David Thompson Posted:
So very, very true. It beggars belief that we consider ourselves to be a developed nation when so much of our economy is based on selling milk powder or logs. BTW, I own a Plinius amplifier (my second) that drives a set of Theophany speakers.
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David Thompson Posted:
A robust but sobering report. It concerns me that confidence is rising, yet sales and exports are down and "manufacturers and exporters are still lagging behind other sectors". Surely we should wait until we're earning more money before we start spending more?
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siemens Posted:
Yes true! The only thing that will never die in this world is the nature and its science behind it. Great post.
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Kieran Ormandy Posted:
Thanks for the question Steven, Germany has seen increases in manufacturing employment since 2009, and Switzerland has had stable manufacturing employment between 2006 – 2011, even in the face of ongoing Euro-zone issues. Korea has seen increases in manufacturing employment since 2008 and Israel experienced large increases since 1998, while being stable over the last 4 years. Singapore has had increases in manufacturing employment over the last two years. These countries all value their manufacturing sectors and work to protect them, this is reflected in the above numbers and their performance through the GFC. Note data around the above examples was sourced from OECD labour market stats.
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John Walley Posted:
Point one: you should have no doubt what our Association says publically represent the views of our members. Point two: we don’t knee jerk responses, if you trace back our comments around NZPower you will see them link all the way back to our research in 2004 and 2005. All that material is fully linked from our comments above. Point three: you will note our comments on major users, sadly the same advantage does not accrue to smaller industrial users. The perverse incentives of the LRMC approach in all this are well known. Point four: the NZMEA is not like any other Association in New Zealand we admit only manufacturers and exporters into membership, and our public expressions are the views of that restricted membership.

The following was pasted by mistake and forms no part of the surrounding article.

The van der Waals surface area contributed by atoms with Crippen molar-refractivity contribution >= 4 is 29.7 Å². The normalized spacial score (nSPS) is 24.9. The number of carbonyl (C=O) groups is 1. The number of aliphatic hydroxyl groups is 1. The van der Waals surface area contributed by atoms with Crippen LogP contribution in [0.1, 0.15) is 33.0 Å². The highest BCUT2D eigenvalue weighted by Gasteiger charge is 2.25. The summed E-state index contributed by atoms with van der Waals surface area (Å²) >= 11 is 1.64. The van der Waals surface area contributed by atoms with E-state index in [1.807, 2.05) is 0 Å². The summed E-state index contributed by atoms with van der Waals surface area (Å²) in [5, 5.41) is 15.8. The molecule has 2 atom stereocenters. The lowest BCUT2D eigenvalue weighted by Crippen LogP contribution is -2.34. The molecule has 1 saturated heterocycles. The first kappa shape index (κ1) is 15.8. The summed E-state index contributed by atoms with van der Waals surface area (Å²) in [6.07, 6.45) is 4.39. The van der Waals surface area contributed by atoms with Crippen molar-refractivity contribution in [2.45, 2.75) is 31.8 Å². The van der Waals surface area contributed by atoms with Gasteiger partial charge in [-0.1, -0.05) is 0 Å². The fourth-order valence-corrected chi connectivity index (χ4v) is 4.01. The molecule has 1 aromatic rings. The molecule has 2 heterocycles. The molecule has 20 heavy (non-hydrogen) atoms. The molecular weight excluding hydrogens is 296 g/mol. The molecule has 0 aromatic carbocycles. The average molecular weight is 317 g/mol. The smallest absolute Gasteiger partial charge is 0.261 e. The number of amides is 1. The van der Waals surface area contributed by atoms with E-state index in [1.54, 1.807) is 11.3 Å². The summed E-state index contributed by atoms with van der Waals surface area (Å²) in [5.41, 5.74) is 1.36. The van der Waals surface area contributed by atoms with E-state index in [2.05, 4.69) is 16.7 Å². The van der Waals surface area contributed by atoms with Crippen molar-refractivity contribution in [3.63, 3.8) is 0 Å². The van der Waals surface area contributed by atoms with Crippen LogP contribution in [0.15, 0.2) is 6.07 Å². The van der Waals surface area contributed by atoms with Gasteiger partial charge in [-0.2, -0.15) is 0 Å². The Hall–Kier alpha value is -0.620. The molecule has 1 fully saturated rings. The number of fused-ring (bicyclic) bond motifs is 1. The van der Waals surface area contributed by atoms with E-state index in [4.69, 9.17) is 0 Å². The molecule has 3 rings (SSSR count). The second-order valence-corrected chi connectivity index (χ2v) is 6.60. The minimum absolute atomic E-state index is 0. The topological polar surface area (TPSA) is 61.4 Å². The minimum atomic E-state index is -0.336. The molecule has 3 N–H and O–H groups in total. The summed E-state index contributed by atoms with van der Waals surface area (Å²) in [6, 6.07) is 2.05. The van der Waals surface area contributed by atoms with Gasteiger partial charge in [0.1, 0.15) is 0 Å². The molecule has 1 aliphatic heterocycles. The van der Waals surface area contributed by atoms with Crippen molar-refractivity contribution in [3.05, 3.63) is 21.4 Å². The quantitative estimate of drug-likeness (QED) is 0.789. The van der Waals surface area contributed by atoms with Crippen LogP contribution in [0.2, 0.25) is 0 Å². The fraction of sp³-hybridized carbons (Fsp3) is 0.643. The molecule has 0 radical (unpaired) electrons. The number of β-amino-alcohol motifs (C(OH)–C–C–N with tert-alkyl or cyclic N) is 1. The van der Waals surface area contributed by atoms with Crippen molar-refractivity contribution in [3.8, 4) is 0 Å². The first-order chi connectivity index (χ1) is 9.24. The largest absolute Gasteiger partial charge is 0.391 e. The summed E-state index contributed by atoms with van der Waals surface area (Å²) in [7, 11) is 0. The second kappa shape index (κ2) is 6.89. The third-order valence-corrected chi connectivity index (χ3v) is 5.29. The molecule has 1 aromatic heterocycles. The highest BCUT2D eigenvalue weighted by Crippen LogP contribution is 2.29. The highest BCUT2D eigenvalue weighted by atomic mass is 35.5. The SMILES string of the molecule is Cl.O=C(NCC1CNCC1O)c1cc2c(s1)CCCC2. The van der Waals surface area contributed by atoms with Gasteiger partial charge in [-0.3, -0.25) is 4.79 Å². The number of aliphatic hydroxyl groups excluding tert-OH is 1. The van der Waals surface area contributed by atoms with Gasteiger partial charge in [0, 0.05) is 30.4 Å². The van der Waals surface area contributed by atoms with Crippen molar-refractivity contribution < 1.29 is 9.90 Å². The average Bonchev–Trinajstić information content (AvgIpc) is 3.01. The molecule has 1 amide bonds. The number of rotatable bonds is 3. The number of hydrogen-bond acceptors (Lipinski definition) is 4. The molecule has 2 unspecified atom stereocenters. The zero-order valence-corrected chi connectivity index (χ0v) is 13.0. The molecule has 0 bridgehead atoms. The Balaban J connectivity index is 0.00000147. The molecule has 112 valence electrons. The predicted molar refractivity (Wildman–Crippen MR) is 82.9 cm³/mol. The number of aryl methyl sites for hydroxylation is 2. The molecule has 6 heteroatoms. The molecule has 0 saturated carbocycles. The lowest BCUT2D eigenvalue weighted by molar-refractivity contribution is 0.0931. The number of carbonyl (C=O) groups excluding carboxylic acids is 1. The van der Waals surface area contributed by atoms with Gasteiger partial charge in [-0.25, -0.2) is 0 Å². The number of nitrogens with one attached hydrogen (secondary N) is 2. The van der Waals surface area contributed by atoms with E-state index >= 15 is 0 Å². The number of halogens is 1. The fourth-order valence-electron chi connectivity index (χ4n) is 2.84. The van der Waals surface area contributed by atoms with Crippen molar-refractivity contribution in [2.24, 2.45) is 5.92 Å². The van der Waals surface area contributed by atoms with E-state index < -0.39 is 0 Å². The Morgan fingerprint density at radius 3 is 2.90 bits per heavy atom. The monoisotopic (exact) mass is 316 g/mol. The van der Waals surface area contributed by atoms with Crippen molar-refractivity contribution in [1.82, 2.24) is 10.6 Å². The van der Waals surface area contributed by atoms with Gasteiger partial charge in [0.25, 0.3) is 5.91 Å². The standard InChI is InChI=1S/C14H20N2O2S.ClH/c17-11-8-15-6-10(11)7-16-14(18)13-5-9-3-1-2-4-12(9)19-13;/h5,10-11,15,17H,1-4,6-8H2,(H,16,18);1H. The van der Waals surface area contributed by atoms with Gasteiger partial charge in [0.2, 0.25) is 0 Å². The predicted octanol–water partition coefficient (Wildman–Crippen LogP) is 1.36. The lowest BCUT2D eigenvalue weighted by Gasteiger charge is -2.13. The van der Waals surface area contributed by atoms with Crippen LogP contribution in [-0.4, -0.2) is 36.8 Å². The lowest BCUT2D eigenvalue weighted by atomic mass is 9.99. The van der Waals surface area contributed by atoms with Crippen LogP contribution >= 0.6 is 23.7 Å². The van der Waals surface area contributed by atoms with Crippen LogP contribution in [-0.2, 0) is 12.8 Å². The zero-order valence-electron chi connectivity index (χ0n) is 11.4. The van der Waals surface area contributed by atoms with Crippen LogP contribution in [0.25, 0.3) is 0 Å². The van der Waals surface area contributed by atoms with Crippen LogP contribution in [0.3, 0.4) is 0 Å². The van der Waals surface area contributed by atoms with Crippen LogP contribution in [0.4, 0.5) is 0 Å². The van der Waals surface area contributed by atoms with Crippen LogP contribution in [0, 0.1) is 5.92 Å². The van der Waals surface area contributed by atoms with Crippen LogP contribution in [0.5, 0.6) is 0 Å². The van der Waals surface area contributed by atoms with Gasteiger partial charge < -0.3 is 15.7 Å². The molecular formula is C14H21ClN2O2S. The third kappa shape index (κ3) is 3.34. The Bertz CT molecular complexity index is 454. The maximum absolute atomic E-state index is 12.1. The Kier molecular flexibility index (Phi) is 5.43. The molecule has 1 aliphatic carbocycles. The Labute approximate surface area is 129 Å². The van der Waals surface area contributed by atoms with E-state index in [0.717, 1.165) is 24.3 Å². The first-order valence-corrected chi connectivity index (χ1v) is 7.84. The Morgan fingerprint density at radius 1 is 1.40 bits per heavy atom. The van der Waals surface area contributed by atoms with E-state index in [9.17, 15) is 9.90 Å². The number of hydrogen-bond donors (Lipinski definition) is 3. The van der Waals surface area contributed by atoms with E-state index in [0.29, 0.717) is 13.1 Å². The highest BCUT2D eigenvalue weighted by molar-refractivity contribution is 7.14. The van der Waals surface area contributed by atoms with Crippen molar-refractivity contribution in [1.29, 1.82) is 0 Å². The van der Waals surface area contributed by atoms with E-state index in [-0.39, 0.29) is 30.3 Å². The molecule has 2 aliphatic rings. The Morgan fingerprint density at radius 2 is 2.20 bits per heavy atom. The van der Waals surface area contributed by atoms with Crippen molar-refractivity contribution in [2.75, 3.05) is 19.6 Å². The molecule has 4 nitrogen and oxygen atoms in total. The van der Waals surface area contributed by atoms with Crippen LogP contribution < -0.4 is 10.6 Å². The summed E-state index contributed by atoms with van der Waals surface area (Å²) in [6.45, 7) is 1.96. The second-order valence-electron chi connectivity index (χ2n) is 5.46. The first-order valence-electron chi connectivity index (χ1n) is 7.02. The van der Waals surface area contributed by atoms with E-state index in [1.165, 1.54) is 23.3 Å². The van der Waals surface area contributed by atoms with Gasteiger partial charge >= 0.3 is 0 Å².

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Swiss intervene to stop currency overvaluation

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This statement from Philipp Hildebrand, Chairman of the Governing Board of the Swiss National Bank, details their intention to prevent their currency being overvalued:

"The Swiss economy has staged a remarkable recovery from the Great Recession. It has benefited from tremendous efforts by thousands of companies, employees, and decisive policy measures by the authorities.

International developments, however, have now caused the Swiss franc to appreciate a great deal within a short period of time. This has resulted in a massive overvaluation of our national currency. Switzerland is a small and very open economy. Every second franc is earned abroad. A massive overvaluation carries the risk of a recession as well as deflationary developments.

The Swiss National Bank is therefore aiming for a substantial and sustained weakening of the Swiss franc. With immediate effect, it will no longer tolerate a EUR/CHF exchange rate below one Swiss franc twenty. The SNB will enforce this minimum rate with the utmost determination. It is prepared to purchase foreign exchange in unlimited quantities. Even at a rate of one Swiss franc twenty per euro, our currency is still at a high level. It should continue to weaken over time. If the economic outlook and deflationary risks demand it, the SNB will take further measures.

With today’s decision, the SNB sets foot on a challenging journey. We have to accept the fact that the costs associated with it might be very high. At the same time, doing nothing would almost certainly inflict tremendous long-term damage on our economy. With today’s measure, the Swiss National Bank is acting in the interest of the country as a whole."

The last paragraph shows the Swiss National Bank are prepared to accept the risks associated with controlling their currency as they see the benefits of maintaining a competitive export sector.  New Zealand needs to look to make a similar commitment.

tags: swiss national bank, exchange rate, currency control


1 Comment(s)

Les Rudd - 07 September 2011 at 13:10 PM
This is the line I like:
"With today’s measure, the Swiss National Bank is acting in the interest of the country as a whole."

When will our central bank start, "acting in the interest of the country as a whole." ?

Why not?

What's stopping them?

Idelogy, or whatever, is not stopping the Swiss.

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